Posts Tagged ‘Philippines’ sovereignty’

Philippines: Duterte Says No Point in Confronting China over South China Sea — What if China treats Filipinos the way Duterte treats drug addicts?

April 27, 2017
Sultan Hassanal Bolkiah, right, of Brunei and Philippine President Rodrigo Duterte, chat as they walk for their bilateral meeting following welcoming ceremony for the Sultan Thursday, April 27, 2017 at Malacanang Palace in Manila, Philippines. Bolkiah arrived Wednesday for a state visit and to attend the annual ASEAN Leaders’ Summit which the Philippines is hosting this weekend. AP/Bullit Marquez

MANILA, Philippines — President Rodrigo Duterte dismissed the idea that the Philippines can pressure China through international opinion by raising the country’s legal victory on the South China Sea, saying those who want him to do so are dreaming.

Duterte also shrugged off China’s artificial islands within Philippine-claimed waters as a “non-issue” while speaking to reporters at Malacañan two days before the ASEAN leaders’ summit in Manila.

“It cannot be an issue anymore, (the islands) are already there. What would be the purpose of discussing it when we cannot do anything?” Duterte said.

When a reporter suggested that international pressure can mount on China, Duterte said: “(We) cannot do that, you’re just dreaming. Those are theories that you are dreaming (of), that’s really the Obama style. All dreams.”

For the Philippine leader, who is known to be friendly with Beijing and Moscow but hostile to Washington, the United States did not try to stop China when it started reclaiming disputed reefs and shoals in the South China Sea in 2013.

Duterte’s views did not consider that the US has been condemning and challenging China’s military buildup in the key trade route.

ALSO READ: Blatant gaps seen in Duterte’s South China Sea policy

Duterte has insisted that the award should take a back seat as his government resets direct talks with China on the issue, even as the Philippines has earned the nod of a tribunal under the United Nations Convention on the Law of the Sea that effectively ruled out China’s expansive claims in July last year,

“China has already said, ‘We will not honor (the ruling). So why would you insist that here, here it is,” Duterte said, who then made a slapping sound and let out an expletive. “You’re looking for trouble. Now, are you preparing for trouble? That’s the problem.”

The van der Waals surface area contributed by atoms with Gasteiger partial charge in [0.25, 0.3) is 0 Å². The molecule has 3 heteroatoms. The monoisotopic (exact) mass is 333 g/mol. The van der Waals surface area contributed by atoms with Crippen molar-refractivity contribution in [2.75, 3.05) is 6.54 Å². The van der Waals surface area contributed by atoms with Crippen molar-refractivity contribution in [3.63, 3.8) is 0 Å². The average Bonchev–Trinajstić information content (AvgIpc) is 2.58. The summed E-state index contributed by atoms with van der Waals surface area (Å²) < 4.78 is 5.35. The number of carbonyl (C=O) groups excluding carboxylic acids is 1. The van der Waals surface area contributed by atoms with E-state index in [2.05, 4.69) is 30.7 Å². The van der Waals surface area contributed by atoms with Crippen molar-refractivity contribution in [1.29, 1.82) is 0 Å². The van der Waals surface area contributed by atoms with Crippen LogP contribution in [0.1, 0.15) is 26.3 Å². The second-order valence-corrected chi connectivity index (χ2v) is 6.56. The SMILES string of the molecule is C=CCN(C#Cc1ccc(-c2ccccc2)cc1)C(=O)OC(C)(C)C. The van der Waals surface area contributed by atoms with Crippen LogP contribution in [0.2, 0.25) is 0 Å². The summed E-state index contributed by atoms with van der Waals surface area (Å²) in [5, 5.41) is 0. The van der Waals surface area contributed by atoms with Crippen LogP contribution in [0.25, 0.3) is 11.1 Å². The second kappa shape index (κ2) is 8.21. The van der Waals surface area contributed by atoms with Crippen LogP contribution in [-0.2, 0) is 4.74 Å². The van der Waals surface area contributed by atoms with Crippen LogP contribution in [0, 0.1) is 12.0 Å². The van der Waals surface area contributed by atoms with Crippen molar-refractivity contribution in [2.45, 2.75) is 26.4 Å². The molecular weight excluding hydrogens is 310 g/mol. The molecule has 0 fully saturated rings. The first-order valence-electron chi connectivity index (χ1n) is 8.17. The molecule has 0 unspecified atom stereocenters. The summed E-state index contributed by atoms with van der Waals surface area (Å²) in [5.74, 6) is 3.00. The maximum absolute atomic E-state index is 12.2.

He added that the best way to deal with China is by talking. “That’s the only luxury we have, talking. Action? Tell us how. Tell me. Educate me how.”

Duterte’s predecessor, Benigno Aquino III, opted to file an arbitration case against China after direct negotiations proved to be futile. China has long insisted on joint exploration and development within the Philippines’ exclusive economic zone.

Downplaying the award

The president, a former Davao City prosecutor, also appeared to be confused over legal terms used in the landmark ruling that covered the Philippines’ jurisdiction over several shoals and reefs in the Spratlys. While he tried to explain that the award does not rule on “territorial” claims, he erred in saying it also did not have a say on jurisdiction.

“Entitlements lang ang question d’yan sa arbitral, hindi jurisdiction (Only entitlements are questioned in the arbitral award, not jurisdiction). Not even territory. It is outside of our territory, but it is part of our… exclusive economic zone,” Duterte said.

“How will you raise the issue? It’s a non-issue. Why insist on it… no one will listen to you,” he continued.

The UN-backed tribunal’s verdict found that China violated the Philippines’ sovereign rights in its exclusive economic zone by interfering with Philippine fishing activities and mineral exploration and by constructing islands.

Supreme Court Associate Justice Antonio Carpio, one of the most vocal champions of the Philippines’ claims, warned the government last month against issuing statements and actions that waive the country’s rights in the South China Sea.

“Avoid any act, statement or declaration that expressly or impliedly waives Philippine sovereignty to any Philippine territory in the West Philippine Sea. This will preserve for future generations of Filipinos their national patrimony in the West Philippine Sea,” he said.

Duterte previously promised that he would raise the arbitral award with China at some point during his term as president.

http://www.philstar.com/headlines/2017/04/27/1694482/duterte-pressuring-china-arbitral-award-all-dreams

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FILE — In this Dec. 24, 2015, photo, provided by Filipino fisherman Renato Etac, a Chinese Coast Guard boat approaches Filipino fishermen near Scarborough Shoal in the South China Sea. Scarborough Shoal has always been part of the Philippines, by international law. China says it is happy to control fishing in the South China Sea. Credit: Renato Etac